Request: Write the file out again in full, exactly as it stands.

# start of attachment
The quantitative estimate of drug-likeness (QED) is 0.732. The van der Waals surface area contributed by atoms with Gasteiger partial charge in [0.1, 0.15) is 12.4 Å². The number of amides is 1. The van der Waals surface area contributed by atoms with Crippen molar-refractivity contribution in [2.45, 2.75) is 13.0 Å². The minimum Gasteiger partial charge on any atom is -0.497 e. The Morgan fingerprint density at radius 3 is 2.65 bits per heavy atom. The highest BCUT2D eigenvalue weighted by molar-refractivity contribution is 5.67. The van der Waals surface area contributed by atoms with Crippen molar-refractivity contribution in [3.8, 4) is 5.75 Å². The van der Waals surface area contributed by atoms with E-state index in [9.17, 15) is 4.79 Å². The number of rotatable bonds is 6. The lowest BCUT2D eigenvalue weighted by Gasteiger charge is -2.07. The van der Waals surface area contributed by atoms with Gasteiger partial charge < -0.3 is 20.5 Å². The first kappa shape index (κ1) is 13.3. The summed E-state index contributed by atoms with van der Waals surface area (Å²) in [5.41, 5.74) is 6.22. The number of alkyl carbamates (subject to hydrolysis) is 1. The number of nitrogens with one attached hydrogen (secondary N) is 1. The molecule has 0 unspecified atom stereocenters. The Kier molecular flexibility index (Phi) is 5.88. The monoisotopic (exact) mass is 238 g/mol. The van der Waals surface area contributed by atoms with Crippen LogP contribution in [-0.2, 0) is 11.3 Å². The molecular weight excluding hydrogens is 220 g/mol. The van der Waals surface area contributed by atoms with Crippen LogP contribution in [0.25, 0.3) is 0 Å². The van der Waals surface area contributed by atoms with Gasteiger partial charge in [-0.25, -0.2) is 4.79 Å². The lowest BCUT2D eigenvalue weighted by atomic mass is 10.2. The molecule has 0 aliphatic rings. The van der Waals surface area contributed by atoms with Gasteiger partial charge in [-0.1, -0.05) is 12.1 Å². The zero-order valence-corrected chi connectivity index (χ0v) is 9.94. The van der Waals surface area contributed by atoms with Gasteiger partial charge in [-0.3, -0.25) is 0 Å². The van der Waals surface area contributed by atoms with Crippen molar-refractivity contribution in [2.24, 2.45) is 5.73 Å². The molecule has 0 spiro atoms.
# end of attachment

The quantitative estimate of drug-likeness (QED) is 0.732. The van der Waals surface area contributed by atoms with Gasteiger partial charge in [0.1, 0.15) is 12.4 Å². The number of amides is 1. The van der Waals surface area contributed by atoms with Crippen molar-refractivity contribution in [2.45, 2.75) is 13.0 Å². The minimum Gasteiger partial charge on any atom is -0.497 e. The Morgan fingerprint density at radius 3 is 2.65 bits per heavy atom. The highest BCUT2D eigenvalue weighted by molar-refractivity contribution is 5.67. The van der Waals surface area contributed by atoms with Crippen molar-refractivity contribution in [3.8, 4) is 5.75 Å². The van der Waals surface area contributed by atoms with E-state index in [9.17, 15) is 4.79 Å². The number of rotatable bonds is 6. The lowest BCUT2D eigenvalue weighted by Gasteiger charge is -2.07. The van der Waals surface area contributed by atoms with Gasteiger partial charge < -0.3 is 20.5 Å². The first kappa shape index (κ1) is 13.3. The summed E-state index contributed by atoms with van der Waals surface area (Å²) in [5.41, 5.74) is 6.22. The number of alkyl carbamates (subject to hydrolysis) is 1. The number of nitrogens with one attached hydrogen (secondary N) is 1. The molecule has 0 unspecified atom stereocenters. The Kier molecular flexibility index (Phi) is 5.88. The monoisotopic (exact) mass is 238 g/mol. The van der Waals surface area contributed by atoms with Crippen LogP contribution in [-0.2, 0) is 11.3 Å². The molecular weight excluding hydrogens is 220 g/mol. The van der Waals surface area contributed by atoms with Crippen LogP contribution in [0.25, 0.3) is 0 Å². The van der Waals surface area contributed by atoms with Gasteiger partial charge in [-0.25, -0.2) is 4.79 Å². The lowest BCUT2D eigenvalue weighted by atomic mass is 10.2. The molecule has 0 aliphatic rings. The van der Waals surface area contributed by atoms with Gasteiger partial charge in [-0.1, -0.05) is 12.1 Å². The zero-order valence-corrected chi connectivity index (χ0v) is 9.94. The van der Waals surface area contributed by atoms with Gasteiger partial charge in [-0.3, -0.25) is 0 Å². The van der Waals surface area contributed by atoms with Crippen molar-refractivity contribution in [2.24, 2.45) is 5.73 Å². The molecule has 0 spiro atoms.